Icelandic a capella gets a dose of Aussie sunshine as the Sydney Chamber Choir takes on Björk.

The wild and wacky experimental music of Björk is about to be brought to Australia in a way that pays tribute to the eccentric influence of the Icelandic pop princess. Going Björk is a new collaborative work between Musical Directors Paul Stanhope of the Sydney Chamber Choir and Naomi Crellin of the Aria Award winning group The Idea of North. The two outfits join forces to bring Sydneysiders an extraordinary a capella experience, with specially commissioned works appropriating the work of Björk as well as other iconic Icelandic artists.

The project kicked off after a chat between Paul and Naomi about their mutual admiration for Scandinavian folk music, conducted in the most Australian way possible: over a barbecue. At the centre of the genre-bending fusion is Björk’s Medulla album, which in itself is an experiment in subversion, comprised entirely of singing and human vocal sounds. “Björk is a true artist in that she loves to subvert expectations. Her stylistic versatility comes across really strongly in her songs which draw from various sources as far and wide as big band through to Icelandic folks sources,” says Stanhope.

Naomi adds, “Her raw expression and willingness to step outside the musical box have lent a flavour to this collaboration I doubt many Australian audiences have been exposed to, and has stretched and lifted the singers to a different sphere.”

For a classical music outfit, the music of Björk has proven to be a new and unfamiliar beast that has pushed the choir to the limits of their abilities, but Stanhope is confident that they have got what it takes. “We are an adventurous group, so all the singers are up for the challenges! There are a few skills we are getting our heads around. If only we could download a ‘groove’ plugin! Naomi has been tutoring the group as to some stylistic elements and we are sure to be in the groove by the time of the gig.” 

Paul Stanhope with the Sydney Chamber Choir.

Although challenging, the project has been full of fun and rewarding moments for the pair. “For me, Naomi’s arrangement of It’s Oh So Quiet is wonderfully outrageous. It brings a smile to my face each time we sing it. All our arrangements have been carefully chosen to suit the choral medium. Björk’s music from the Medulla album begins with the sound of the choir as the source, so it makes perfect sense to perform a song like Voküro which works perfectly for us!

“It’s been a fun project, for sure. There are some great stylistic markings in Naomi’s arrangements. In one section we are supposed to sing ‘stripper-esque’. That made for quite a few smiles. The challenge of learning Icelandic pronunciation has also provided some lighter moments. But it’s all in a day’s work for Sydney Chamber Choir. We’ve done some pretty bizarre things in the past (including doing vocal warmups on a football field at 6.30am for a video installation piece!). We’re up for just about anything – except perhaps physical violence!”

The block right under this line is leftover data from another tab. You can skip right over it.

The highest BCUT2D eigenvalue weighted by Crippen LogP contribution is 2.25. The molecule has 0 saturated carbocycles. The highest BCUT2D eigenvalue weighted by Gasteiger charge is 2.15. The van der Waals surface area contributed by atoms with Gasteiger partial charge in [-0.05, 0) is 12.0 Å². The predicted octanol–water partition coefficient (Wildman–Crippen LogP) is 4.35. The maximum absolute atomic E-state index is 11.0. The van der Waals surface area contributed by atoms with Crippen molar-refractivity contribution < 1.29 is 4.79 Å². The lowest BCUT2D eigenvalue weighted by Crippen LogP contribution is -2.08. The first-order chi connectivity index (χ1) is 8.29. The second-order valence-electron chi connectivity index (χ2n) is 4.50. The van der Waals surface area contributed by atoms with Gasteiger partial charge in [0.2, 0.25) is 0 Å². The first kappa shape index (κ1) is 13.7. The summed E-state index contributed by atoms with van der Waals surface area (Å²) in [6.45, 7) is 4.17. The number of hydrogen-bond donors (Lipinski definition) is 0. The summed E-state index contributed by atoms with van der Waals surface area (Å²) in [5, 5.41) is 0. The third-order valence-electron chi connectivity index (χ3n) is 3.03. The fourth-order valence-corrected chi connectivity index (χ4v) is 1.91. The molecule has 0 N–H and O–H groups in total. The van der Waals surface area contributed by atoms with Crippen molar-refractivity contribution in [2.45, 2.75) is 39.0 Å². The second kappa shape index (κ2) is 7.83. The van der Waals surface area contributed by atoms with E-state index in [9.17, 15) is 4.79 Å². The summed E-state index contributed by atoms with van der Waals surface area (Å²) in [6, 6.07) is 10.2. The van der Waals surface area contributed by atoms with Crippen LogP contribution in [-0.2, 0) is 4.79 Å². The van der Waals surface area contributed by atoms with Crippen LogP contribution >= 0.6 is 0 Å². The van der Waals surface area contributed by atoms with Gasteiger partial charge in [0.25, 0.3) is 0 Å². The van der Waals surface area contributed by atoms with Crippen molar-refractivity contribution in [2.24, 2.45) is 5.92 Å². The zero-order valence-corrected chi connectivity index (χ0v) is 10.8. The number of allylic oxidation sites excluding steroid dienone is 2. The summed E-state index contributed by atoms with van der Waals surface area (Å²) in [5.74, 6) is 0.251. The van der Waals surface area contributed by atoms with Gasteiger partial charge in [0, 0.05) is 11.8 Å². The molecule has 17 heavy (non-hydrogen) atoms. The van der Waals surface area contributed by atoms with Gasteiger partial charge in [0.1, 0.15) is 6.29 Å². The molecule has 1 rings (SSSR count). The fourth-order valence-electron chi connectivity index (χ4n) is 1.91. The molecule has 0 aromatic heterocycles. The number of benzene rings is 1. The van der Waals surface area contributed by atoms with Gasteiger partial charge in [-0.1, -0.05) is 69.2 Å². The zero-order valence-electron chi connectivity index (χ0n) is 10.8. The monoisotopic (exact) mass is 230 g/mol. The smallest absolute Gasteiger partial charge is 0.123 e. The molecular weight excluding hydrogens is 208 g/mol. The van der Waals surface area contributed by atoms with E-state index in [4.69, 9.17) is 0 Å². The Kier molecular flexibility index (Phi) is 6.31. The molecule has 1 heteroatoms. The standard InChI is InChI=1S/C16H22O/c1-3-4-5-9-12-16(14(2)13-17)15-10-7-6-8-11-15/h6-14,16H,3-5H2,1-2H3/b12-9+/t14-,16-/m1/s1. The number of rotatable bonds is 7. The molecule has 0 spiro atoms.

Naomi Crellin is chief arranger of the project, with new arrangements from Sally Whitwell and Dan Walker to complete the programme. Walker “leapt at” the opportunity to explore the music of Sigur Ross, an Icelandic band he has long been a fan of. “The song I have chosen, Starálfur, in its original guise not only features the regular members of the band, but also the string quartet Amiina. I have attempted to represent both of these in the choral writing; The Idea of North and the Sydney Chamber Choir sharing the roles and responsibilities of singing the Icelandic text and providing instrumental accompaniment, only truly coming together in the final moments of the work,” says Walker.

Stanhope is sure that there will be even more intrigue than audiences may already expect to find in such an unusual fusion. “There are plenty of surprises in store. I love the Björk songs, of course, and also Staralfur by Sigur Ros. But I think the Yoik (a genre of song from Lapland) adapted by Swedish composer Jan Sandström might be a surprise. There is also a bit of Bach and Handel in there, with a unique Scandinavian twist. So it’s neither a straight classical concert nor a pop gig. That’s the really interesting thing for me!” 

So, what would Björk herself make of it all? “I’m sure her reaction would involve lots of umlauts, glottal stops and quirkish shrieks!” grins Stanhope. “I think she would totally be into it.”

Going Bjork is on this Saturday at Sydney Recital Hall. Tickets are available through the City Recital Hall website.